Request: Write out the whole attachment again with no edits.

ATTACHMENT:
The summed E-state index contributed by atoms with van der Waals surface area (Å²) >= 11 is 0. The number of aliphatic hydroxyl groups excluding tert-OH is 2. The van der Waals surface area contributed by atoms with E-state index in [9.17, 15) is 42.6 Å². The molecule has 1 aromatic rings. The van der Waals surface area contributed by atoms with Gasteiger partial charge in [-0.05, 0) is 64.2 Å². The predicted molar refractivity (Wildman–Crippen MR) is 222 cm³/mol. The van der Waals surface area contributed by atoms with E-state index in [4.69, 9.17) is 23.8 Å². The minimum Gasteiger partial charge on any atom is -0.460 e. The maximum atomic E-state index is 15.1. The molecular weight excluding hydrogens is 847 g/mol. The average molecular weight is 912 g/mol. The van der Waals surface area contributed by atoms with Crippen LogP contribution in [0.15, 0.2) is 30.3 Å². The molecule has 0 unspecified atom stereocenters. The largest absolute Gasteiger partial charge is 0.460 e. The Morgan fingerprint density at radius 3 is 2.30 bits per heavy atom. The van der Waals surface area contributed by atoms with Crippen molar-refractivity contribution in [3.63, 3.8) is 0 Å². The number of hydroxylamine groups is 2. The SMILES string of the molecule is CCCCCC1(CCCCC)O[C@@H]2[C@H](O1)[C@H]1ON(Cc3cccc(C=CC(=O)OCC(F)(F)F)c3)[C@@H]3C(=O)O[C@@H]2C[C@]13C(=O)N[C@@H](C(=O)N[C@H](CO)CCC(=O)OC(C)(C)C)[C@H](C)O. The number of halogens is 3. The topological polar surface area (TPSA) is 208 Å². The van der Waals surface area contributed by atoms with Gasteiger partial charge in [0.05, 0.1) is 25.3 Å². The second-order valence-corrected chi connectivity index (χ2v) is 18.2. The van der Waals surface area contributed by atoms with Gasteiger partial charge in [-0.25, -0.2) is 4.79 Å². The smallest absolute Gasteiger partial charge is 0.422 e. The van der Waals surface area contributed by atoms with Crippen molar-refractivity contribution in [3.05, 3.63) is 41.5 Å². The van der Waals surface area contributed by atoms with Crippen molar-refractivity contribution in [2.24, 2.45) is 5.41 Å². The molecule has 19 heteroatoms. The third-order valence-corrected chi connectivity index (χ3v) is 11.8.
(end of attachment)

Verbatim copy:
The summed E-state index contributed by atoms with van der Waals surface area (Å²) >= 11 is 0. The number of aliphatic hydroxyl groups excluding tert-OH is 2. The van der Waals surface area contributed by atoms with E-state index in [9.17, 15) is 42.6 Å². The molecule has 1 aromatic rings. The van der Waals surface area contributed by atoms with Gasteiger partial charge in [-0.05, 0) is 64.2 Å². The predicted molar refractivity (Wildman–Crippen MR) is 222 cm³/mol. The van der Waals surface area contributed by atoms with E-state index in [4.69, 9.17) is 23.8 Å². The minimum Gasteiger partial charge on any atom is -0.460 e. The maximum atomic E-state index is 15.1. The molecular weight excluding hydrogens is 847 g/mol. The average molecular weight is 912 g/mol. The van der Waals surface area contributed by atoms with Crippen LogP contribution in [0.15, 0.2) is 30.3 Å². The molecule has 0 unspecified atom stereocenters. The largest absolute Gasteiger partial charge is 0.460 e. The Morgan fingerprint density at radius 3 is 2.30 bits per heavy atom. The van der Waals surface area contributed by atoms with Crippen molar-refractivity contribution in [3.63, 3.8) is 0 Å². The number of hydroxylamine groups is 2. The SMILES string of the molecule is CCCCCC1(CCCCC)O[C@@H]2[C@H](O1)[C@H]1ON(Cc3cccc(C=CC(=O)OCC(F)(F)F)c3)[C@@H]3C(=O)O[C@@H]2C[C@]13C(=O)N[C@@H](C(=O)N[C@H](CO)CCC(=O)OC(C)(C)C)[C@H](C)O. The number of halogens is 3. The topological polar surface area (TPSA) is 208 Å². The van der Waals surface area contributed by atoms with Gasteiger partial charge in [0.05, 0.1) is 25.3 Å². The second-order valence-corrected chi connectivity index (χ2v) is 18.2. The van der Waals surface area contributed by atoms with Gasteiger partial charge in [-0.25, -0.2) is 4.79 Å². The smallest absolute Gasteiger partial charge is 0.422 e. The van der Waals surface area contributed by atoms with Crippen molar-refractivity contribution in [3.05, 3.63) is 41.5 Å². The van der Waals surface area contributed by atoms with Crippen molar-refractivity contribution in [2.24, 2.45) is 5.41 Å². The molecule has 19 heteroatoms. The third-order valence-corrected chi connectivity index (χ3v) is 11.8.